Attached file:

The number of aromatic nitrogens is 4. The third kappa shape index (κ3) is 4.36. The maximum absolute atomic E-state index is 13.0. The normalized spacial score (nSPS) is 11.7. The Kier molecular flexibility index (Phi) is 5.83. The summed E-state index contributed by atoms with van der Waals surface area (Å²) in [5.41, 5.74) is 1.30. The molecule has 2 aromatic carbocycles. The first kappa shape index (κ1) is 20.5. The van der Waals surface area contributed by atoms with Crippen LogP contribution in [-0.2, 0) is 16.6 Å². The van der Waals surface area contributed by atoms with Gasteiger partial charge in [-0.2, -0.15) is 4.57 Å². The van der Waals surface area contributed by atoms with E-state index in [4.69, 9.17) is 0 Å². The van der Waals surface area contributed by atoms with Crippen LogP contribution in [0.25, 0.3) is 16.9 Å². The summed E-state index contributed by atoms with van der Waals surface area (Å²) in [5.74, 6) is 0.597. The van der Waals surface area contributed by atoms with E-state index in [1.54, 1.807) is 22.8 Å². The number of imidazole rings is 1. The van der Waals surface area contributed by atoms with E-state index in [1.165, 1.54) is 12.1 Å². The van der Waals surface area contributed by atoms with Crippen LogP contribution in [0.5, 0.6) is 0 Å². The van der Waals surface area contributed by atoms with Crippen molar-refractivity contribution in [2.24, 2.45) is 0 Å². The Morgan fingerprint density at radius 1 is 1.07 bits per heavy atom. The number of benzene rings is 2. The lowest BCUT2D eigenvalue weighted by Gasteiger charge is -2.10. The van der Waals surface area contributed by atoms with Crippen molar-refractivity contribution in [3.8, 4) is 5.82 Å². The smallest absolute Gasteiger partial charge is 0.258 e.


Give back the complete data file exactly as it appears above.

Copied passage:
The number of aromatic nitrogens is 4. The third kappa shape index (κ3) is 4.36. The maximum absolute atomic E-state index is 13.0. The normalized spacial score (nSPS) is 11.7. The Kier molecular flexibility index (Phi) is 5.83. The summed E-state index contributed by atoms with van der Waals surface area (Å²) in [5.41, 5.74) is 1.30. The molecule has 2 aromatic carbocycles. The first kappa shape index (κ1) is 20.5. The van der Waals surface area contributed by atoms with Crippen LogP contribution in [-0.2, 0) is 16.6 Å². The van der Waals surface area contributed by atoms with Gasteiger partial charge in [-0.2, -0.15) is 4.57 Å². The van der Waals surface area contributed by atoms with E-state index in [4.69, 9.17) is 0 Å². The van der Waals surface area contributed by atoms with Crippen LogP contribution in [0.25, 0.3) is 16.9 Å². The summed E-state index contributed by atoms with van der Waals surface area (Å²) in [5.74, 6) is 0.597. The van der Waals surface area contributed by atoms with E-state index in [1.54, 1.807) is 22.8 Å². The number of imidazole rings is 1. The van der Waals surface area contributed by atoms with E-state index in [1.165, 1.54) is 12.1 Å². The van der Waals surface area contributed by atoms with Crippen LogP contribution in [0.5, 0.6) is 0 Å². The van der Waals surface area contributed by atoms with Crippen molar-refractivity contribution in [2.24, 2.45) is 0 Å². The Morgan fingerprint density at radius 1 is 1.07 bits per heavy atom. The number of benzene rings is 2. The lowest BCUT2D eigenvalue weighted by Gasteiger charge is -2.10. The van der Waals surface area contributed by atoms with Crippen molar-refractivity contribution in [3.8, 4) is 5.82 Å². The smallest absolute Gasteiger partial charge is 0.258 e.